When I was a kid we finally sweet-talked my mom into a cat. She kept saying she didn’t want to be responsible for another thing that had to be taken care of, she already had four children. One day a cat started hanging around our house and we started to take care of it. When we finally found it’s real owner, my mother was hooked and got us a cat. We had “Kitty” for almost twenty years.
Once we adopted Kitty Mom took her to a vet, got food and dishes, a kitty litter setup and a flea collar. Pets always got flea collars back then. It was an item you could get so that your pet wouldn’t bring icky, gross fleas home, so you bought one and put it on your cat or dog. I remember that the process was to take the collar out of the box, stretch it to activate it, put it on the cat snug enough so it wouldn’t fall off, and then cut off the end. The instructions said to wash your hands afterwards, but I wasn’t ever sure why, they were just powdery. We didn’t realize that we had just turned our new pet into a walking ball of poison.
We know a lot more about chemicals now. I know that those collars didn’t just have products that made fleas and ticks want to stay away, they had insecticides, which are a class of pesticides, that would kill the fleas and ticks. Scientists may have always known about the effects that flea collars have on nervous systems, but I never thought about it before. I never thought about the fact that the collars were designed to release poison slowly, over time, that would work itself all over the pet. Each time we pet our cat the poison would get on our hands and clothes. Sure, you should wash your hands between petting your animal and putting your hands near your food or nose, but do you really? Every time?
The EPA and the makers of flea and tick collars have come to an agreement to remove many of the products from the market because of their adverse effects on human health. If it’s bad enough that the companies that make them have voluntarily agreed to stop making and selling them, that scares me.
It’s pretty upsetting to realize that something that people consider a regular part of owning a pet is actually poisonous to people and pets. I’m very glad that the cats we have had in our home over the past 10 years have all been indoor cats and that they have never had flea or tick collars. I recently listened to an NPR story about how pesticide exposure before children are born is linked to all sorts of problems including lower IQ scores and ADHD.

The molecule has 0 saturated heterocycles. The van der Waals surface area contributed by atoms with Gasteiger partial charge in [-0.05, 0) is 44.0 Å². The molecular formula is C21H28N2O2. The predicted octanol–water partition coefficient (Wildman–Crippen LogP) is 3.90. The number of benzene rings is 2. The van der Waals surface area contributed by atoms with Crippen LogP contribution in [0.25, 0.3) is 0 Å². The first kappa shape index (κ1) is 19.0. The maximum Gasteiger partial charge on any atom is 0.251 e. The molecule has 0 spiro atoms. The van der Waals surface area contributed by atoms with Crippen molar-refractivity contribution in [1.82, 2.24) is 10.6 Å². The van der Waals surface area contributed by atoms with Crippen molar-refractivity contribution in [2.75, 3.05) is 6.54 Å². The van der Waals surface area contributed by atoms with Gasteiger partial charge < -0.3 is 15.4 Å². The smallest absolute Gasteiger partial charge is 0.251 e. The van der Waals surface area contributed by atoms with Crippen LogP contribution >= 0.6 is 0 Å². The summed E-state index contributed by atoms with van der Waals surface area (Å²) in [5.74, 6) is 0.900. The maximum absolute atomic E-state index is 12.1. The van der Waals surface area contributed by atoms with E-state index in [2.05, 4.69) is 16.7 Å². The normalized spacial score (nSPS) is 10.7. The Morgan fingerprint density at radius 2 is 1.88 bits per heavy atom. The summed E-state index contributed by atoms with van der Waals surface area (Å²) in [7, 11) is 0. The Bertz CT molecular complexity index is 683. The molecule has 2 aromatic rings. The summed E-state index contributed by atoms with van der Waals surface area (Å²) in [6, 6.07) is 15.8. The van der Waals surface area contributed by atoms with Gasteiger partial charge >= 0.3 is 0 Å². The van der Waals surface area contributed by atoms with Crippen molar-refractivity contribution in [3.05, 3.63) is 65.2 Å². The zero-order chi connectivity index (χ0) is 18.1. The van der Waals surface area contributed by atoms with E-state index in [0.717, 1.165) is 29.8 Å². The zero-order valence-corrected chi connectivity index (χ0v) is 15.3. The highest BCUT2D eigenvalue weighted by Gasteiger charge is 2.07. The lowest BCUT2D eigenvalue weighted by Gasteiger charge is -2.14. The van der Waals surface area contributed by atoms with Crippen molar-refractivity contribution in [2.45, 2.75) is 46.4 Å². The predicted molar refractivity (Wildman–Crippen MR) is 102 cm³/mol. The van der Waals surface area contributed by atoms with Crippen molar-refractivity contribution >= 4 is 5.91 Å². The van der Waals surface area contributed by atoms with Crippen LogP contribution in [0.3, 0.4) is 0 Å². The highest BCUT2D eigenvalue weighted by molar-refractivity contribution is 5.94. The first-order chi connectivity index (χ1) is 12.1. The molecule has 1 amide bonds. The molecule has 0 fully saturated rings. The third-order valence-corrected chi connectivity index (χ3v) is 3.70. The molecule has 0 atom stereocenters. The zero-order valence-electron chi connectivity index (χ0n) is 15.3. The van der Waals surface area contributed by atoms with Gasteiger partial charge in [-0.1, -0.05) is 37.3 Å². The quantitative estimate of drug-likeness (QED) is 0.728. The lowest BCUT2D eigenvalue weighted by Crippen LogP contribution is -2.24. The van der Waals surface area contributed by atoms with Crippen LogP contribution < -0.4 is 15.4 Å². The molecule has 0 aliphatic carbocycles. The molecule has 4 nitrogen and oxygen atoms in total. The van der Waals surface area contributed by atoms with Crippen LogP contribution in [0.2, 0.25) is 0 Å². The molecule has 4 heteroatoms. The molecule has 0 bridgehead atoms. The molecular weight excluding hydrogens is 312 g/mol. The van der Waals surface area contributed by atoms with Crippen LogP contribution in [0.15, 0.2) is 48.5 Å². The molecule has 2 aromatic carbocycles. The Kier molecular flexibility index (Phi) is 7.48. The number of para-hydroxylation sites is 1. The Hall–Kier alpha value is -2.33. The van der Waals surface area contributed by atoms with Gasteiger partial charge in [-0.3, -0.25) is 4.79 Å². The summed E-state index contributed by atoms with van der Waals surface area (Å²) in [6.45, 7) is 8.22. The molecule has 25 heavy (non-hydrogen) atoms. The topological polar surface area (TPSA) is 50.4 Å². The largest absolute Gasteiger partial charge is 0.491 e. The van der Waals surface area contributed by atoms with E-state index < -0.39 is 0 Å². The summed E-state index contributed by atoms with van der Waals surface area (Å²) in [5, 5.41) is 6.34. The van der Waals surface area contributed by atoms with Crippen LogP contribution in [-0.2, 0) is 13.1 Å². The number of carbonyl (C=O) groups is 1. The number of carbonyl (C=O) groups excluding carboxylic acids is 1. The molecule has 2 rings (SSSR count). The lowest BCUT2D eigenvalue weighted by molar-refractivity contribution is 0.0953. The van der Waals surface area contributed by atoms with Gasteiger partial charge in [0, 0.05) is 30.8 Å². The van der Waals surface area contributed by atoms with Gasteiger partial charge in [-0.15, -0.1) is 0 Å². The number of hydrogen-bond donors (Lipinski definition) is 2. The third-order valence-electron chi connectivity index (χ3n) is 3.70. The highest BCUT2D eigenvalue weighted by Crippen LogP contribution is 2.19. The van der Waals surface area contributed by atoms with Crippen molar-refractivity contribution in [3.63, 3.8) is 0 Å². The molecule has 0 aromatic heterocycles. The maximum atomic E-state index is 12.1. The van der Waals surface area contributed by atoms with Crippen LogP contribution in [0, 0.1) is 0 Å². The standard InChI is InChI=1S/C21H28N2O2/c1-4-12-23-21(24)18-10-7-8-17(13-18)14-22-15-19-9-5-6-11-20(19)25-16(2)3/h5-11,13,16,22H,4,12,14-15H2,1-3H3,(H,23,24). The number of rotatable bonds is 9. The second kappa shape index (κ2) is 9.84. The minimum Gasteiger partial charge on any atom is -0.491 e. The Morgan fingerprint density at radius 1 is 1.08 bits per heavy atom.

The Natural Resource Defense Council (NRDC), an environmental action group, filed several petitions with the EPA asking them to evaluate the safety of flea and tick collars and treatments. In February 2014, they sued the EPA over this issue. While the EPA did not respond directly to the petitions, they undertook a study of the products. In March 2014 they announced an agreement with the manufacturers of products containing propoxur to “cancel their registrations”. We can do a lot of reading between the lines here, but the EPA website said that this agreement was the most expeditious way to get these products off the market – although they can still be legally sold until March 2016.
The EPA has said that flea and tick collars containing propoxur are not safe for use around children, but they cannot stop their sale any more quickly than 2 years. Many Americans believe that “our government wouldn’t allow companies to sell things that aren’t good for us”. However, Americans do not like government intervention in business. We can’t have it both ways. (Don’t even get me started on the fact that our government just approved the sale of POWDERED ALCOHOL! Talk about something that isn’t safe!)
The statements on the EPA website about flea and tick collars and treatments are very conservative. Their webpage on the issue includes the following questions and answers:
Read the label carefully and follow all directions on the label if you use propoxur pet collars on your cat or dog. Do not allow children to play with the collar and wash your hands thoroughly with soap and water after handling it. In addition to this safety precaution, try to keep the pet away from your young children for a day after putting on the pet collar to minimize your child’s exposure to propoxur residues.
If you suspect a pesticide poisoning, you should always call your doctor or a find a local poison control center at 1-800-222-1222. Although we do not expect a risk of poisoning if label instructions and precautions are followed, excessive exposure to propoxur could cause poisoning symptom including nausea, vomiting, abdominal cramps, sweating, diarrhea, excessive salivation, weakness, imbalance, blurring of vision, breathing difficulty, increased blood pressure and lack of control of bladder or bowels.
The NRDC has stronger statements about all flea and tick collars. They recommend that you avoid using chemical treatments for flea and ticks if at all possible. However, they recognize that sometimes treatment is necessary. They provide an interactive guide called GreenPaws Flea and Tick Directory and have a pdf version for download.
This entire topic came to my attention while listening to a story on Living On Earth, by Public Radio International, about the EPA decision. It brought to mind a segment I heard earlier in the week about pesticide exposure during pregnancy affecting the IQ of children.
Do you use flea and tick collars on your pets? Will you reconsider using them now?
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